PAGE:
3. Ford Fusion Hybrid – 20,800 – (20,283) Ford’s flagship hybrid is nipping at its rival Camry Hybrid’s heels and has even
outsold several months this year. The “restatement” of its fuel economy ratings has not seem to have negatively affected its sales.
4. Toyota Prius c – 20,283 – (20,575) The “baby” Prius continues to attract entry-level hybrid seekers and had a strong first half, with its sales dropping only slightly from last year.
5. Volkswagen Jetta TDI – 19,344 – (20,454) The clean diesel standard-bearer continues to slot itself right alongside hybrid competitors, even with a drop in sales compared to last year. Along with the Passat TDI, they account for more than have of all diesel sales at this point.
6. Volkswagen Passat TDI – 17,180 – (16,655) The Jetta’s midsize “big brother” has put a push on its sales in 2014, surpassing sales records for the TDI version set last year.
7. Toyota Prius V – 14,481 – (18,616) The Prius “wagon” is having a tough year so far, dropping even more in sales than the Prius Liftback, but still maintaining a good position in the overall sales chart and beating its main rival, the Ford C-Max Hybrid.
8. Nissan Leaf– 12,736 – (9,839) Nissan’s pure electric car continues to benefit from strong word-of-mouth and a price drop earlier in the year from a shift of most production to the U.S. It has been setting sales records and appears to have established itself as the lead pure-electric choice.
9. Hyundai Sonata Hybrid – 11,349 – (9,851) Call it the stealth hybrid. Hyundai’s hybrid models flies under the radar somewhat, but has had a great first quarter maintaining a position it moved into last year. With the Kia Optima Hybrid using the same technology the combined sales from the Korean manufacturer have moved into the same realm as the Toyota Camry Hybrid and Ford Fusion Hybrid.
10. Ford C-Max Hybrid – 9,522 – (17,858) Ford’s hybrid wagon is coming off a strong initial year so year-to-year numbers don’t look great, but being back in the Top 10 after languishing earlier in the year is a good sign.
I know it’s a Top 10, but the next five models are very interesting and their numbers are quite close to those on the lowest rungs of the Top 10.
11. Toyota Prius Plug-In – 9,300 – (4,214) Toyota’s plug-in version of the Prius is bubbling just under the Top 10 after a very strong first half of 2014. Evidently perks such as HOV-lane access added to Prius’ reputation for reliability and fuel efficiency are landing some new friends. Or that may be where some of the Prius Liftback sales are going (it is almost enough to account for the drop).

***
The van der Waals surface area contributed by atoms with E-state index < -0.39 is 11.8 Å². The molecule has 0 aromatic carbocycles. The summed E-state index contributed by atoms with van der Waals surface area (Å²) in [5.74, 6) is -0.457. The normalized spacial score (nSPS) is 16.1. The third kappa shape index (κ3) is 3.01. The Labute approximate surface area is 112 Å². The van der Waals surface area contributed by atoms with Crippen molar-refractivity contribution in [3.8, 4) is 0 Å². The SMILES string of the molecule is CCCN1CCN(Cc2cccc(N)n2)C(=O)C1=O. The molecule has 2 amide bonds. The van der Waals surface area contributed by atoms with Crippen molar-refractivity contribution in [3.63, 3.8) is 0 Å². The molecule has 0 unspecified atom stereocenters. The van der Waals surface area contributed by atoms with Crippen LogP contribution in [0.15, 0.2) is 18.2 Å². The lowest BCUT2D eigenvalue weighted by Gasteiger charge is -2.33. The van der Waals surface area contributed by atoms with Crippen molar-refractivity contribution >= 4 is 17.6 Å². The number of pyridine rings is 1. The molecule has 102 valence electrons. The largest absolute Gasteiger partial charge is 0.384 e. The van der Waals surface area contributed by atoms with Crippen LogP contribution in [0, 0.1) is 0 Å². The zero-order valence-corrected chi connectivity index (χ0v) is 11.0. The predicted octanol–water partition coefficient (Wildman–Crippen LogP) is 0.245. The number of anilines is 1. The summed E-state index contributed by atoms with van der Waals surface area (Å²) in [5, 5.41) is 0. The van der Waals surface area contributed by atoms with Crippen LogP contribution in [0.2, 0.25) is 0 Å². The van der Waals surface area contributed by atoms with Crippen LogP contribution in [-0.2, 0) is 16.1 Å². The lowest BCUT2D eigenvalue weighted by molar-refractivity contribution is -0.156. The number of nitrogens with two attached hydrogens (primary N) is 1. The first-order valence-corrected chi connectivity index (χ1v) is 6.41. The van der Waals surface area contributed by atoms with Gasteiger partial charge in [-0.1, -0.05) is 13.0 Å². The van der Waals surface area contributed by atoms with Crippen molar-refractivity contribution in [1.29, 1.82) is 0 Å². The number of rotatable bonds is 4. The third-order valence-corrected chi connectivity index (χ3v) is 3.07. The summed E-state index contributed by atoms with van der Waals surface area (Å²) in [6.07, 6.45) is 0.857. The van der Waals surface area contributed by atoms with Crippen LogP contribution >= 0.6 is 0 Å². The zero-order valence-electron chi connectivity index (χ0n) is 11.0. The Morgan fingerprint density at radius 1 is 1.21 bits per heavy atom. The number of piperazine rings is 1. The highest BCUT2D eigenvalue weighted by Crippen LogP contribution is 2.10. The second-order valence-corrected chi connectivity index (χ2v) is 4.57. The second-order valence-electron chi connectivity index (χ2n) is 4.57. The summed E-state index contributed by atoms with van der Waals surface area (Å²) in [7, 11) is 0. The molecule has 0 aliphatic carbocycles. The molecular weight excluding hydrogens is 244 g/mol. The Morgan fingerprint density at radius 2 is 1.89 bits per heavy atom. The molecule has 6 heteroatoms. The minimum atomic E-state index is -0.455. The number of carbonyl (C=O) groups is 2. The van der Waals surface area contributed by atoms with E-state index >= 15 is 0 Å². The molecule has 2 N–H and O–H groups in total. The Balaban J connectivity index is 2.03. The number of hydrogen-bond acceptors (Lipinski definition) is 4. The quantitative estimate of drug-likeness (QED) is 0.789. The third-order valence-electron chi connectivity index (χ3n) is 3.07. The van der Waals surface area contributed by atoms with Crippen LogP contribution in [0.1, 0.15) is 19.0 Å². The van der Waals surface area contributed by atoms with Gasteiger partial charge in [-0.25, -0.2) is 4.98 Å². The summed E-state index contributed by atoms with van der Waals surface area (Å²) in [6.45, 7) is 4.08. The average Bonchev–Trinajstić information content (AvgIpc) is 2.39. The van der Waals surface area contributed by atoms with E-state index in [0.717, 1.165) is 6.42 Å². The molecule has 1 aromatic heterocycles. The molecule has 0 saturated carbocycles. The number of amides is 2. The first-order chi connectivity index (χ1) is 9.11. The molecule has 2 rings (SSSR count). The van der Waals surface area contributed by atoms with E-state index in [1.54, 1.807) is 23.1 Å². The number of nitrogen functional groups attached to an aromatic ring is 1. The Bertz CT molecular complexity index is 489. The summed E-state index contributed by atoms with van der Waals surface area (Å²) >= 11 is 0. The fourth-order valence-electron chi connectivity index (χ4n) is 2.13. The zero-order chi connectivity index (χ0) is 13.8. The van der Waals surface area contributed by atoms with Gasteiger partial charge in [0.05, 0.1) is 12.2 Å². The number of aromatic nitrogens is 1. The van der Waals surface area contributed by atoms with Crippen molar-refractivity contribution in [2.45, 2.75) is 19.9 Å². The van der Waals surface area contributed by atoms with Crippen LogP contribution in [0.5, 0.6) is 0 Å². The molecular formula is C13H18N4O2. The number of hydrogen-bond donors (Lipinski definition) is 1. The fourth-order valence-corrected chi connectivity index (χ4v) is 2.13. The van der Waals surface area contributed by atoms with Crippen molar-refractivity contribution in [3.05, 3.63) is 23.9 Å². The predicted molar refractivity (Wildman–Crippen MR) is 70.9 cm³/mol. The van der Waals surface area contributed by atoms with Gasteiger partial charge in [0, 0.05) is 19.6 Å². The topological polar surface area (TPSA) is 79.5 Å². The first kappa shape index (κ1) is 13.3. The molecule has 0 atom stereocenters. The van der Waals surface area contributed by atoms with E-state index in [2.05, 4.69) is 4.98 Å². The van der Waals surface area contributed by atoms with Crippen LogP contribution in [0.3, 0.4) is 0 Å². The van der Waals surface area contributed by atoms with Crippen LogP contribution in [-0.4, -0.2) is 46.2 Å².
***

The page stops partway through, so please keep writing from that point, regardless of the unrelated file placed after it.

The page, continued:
12. Chevy Volt – 8,615 – (9,855) Volt’s sales are down so far this year, but it continues to draw attention with its range-extender approach to plugging in. When we tested it recently we thought it might be Chevy’s best bargain.
13. Lexus CT 200h Hybrid– 8,337 – (7,552) A redesign of Lexus’ small hybrid appears to have revived its sales and bumps it
close to the Top 10 for this half of the year. It’s taken over the lead as the best-seller among Lexus’ five hybrid models.
14. Tesla Model S – 8,200 – (9,900) Tesla’s pure electric has estimated sales numbers (they release the official ones when they report their quarterly earnings so we only get a glimpse of the real numbers intermittently). Production continues at a high level, but the shift of sales to Europe and soon Asia (as well as a potential saturation of the U.S. market) is affecting U.S. sales (which is all we report). It does have the “honor” of being the most expensive car in this list by a good margin.
15. Toyota Avalon Hybrid – 8,099 – (8,348) We drove Toyota’s full-size hybrid recently and now understand why it has elbowed its way onto the charts. Despite its size, it delivers excellent fuel economy and feels like a luxury car.
Other similar stories you might like:
Ford Restates MPG On 6 Cars
The Top 10 Electric Cars You Can Buy–Finally
10 Best Fuel Economy Cars for 2014
The Top 10 Best-Selling High-MPG Cars of 2013